Freefall

Freefall

America, Free Markets, and the Sinking of the World Economy

Book - 2010
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The Great Recession, as it has come to be called, has impacted more people worldwide than any crisis since the Great Depression. Flawed government policy and unscrupulous personal and corporate behavior in the United States created the current financial meltdown, which was exported across the globe with devastating consequences. The crisis has sparked an essential debate about America's economic missteps, the soundness of this country's economy, and even the appropriate shape of a capitalist system.Few are more qualified to comment during this turbulent time than Joseph E. Stiglitz. Winner of the 2001 Nobel Prize in Economics, Stiglitz is "an insanely great economist, in ways you can't really appreciate unless you're deep into the field" (Paul Krugman, New York Times). In Freefall, Stiglitz traces the origins of the Great Recession, eschewing easy answers and demolishing the contention that America needs more billion-dollar bailouts and free passes to those "too big to fail," while also outlining the alternatives and revealing that even now there are choices ahead that can make a difference. The system is broken, and we can only fix it by examining the underlying theories that have led us into this new "bubble capitalism."Ranging across a host of topics that bear on the crisis, Stiglitz argues convincingly for a restoration of the balance between government and markets. America as a nation faces huge challenges--in health care, energy, the environment, education, and manufacturing--and Stiglitz penetratingly addresses each in light of the newly emerging global economic order. An ongoing war of ideas over the most effective type of capitalist system, as well as a rebalancing of global economic power, is shaping that order. The battle may finally give the lie to theories of a "rational" market or to the view that America's global economic dominance is inevitable and unassailable.For anyone watching with indignation while a reckless Wall Street destroyed homes, educations, and jobs; while the government took half-steps hoping for a "just-enough" recovery; and while bankers fell all over themselves claiming not to have seen what was coming, then sought government bailouts while resisting regulation that would make future crises less likely, Freefall offers a clear accounting of why so many Americans feel disillusioned today and how we can realize a prosperous economy and a moral society for the future.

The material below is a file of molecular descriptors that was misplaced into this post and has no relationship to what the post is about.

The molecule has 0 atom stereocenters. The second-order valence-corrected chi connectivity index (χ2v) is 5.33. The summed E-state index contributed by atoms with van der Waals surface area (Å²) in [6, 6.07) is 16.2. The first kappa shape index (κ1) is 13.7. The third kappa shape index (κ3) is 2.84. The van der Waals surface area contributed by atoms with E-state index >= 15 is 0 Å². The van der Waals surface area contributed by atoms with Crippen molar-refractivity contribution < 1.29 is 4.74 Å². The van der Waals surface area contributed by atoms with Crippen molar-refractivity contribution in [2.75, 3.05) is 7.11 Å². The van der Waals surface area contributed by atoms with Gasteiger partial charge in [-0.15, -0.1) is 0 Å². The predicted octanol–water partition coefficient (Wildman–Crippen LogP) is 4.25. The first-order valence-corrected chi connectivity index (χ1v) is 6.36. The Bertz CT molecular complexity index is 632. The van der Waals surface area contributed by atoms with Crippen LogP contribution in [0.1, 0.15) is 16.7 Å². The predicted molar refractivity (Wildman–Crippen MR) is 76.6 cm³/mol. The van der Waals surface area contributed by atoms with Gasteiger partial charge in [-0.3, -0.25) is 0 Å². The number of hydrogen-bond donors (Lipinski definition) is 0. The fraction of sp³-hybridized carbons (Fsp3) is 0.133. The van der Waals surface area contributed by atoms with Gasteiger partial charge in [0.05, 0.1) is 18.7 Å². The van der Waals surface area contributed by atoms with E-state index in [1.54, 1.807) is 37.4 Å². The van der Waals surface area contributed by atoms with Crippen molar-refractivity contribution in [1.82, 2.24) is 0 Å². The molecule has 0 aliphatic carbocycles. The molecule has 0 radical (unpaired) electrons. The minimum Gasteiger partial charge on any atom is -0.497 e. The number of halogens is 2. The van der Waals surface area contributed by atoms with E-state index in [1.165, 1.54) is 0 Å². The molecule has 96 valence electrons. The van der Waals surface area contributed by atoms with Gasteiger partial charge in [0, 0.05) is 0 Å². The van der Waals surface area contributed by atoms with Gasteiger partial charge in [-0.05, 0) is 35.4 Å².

Publisher: New York : W.W. Norton & Co., c2010.
Edition: 1st ed.
ISBN: 9780393075960
0393075966
Characteristics: xxx, 361 p. : 25 cm.

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StarGladiator
Feb 07, 2017

When the fewmets hit the fan, when you want to understand what's going on, who you gonna call? Joe Stiglitz, the forever clueless, witless guy who appears to have ZERO learning curve, or the farsighted, super-sharp thinker, Nassim Taleb?
Me, I'll go with Prof. Taleb everyday of the week!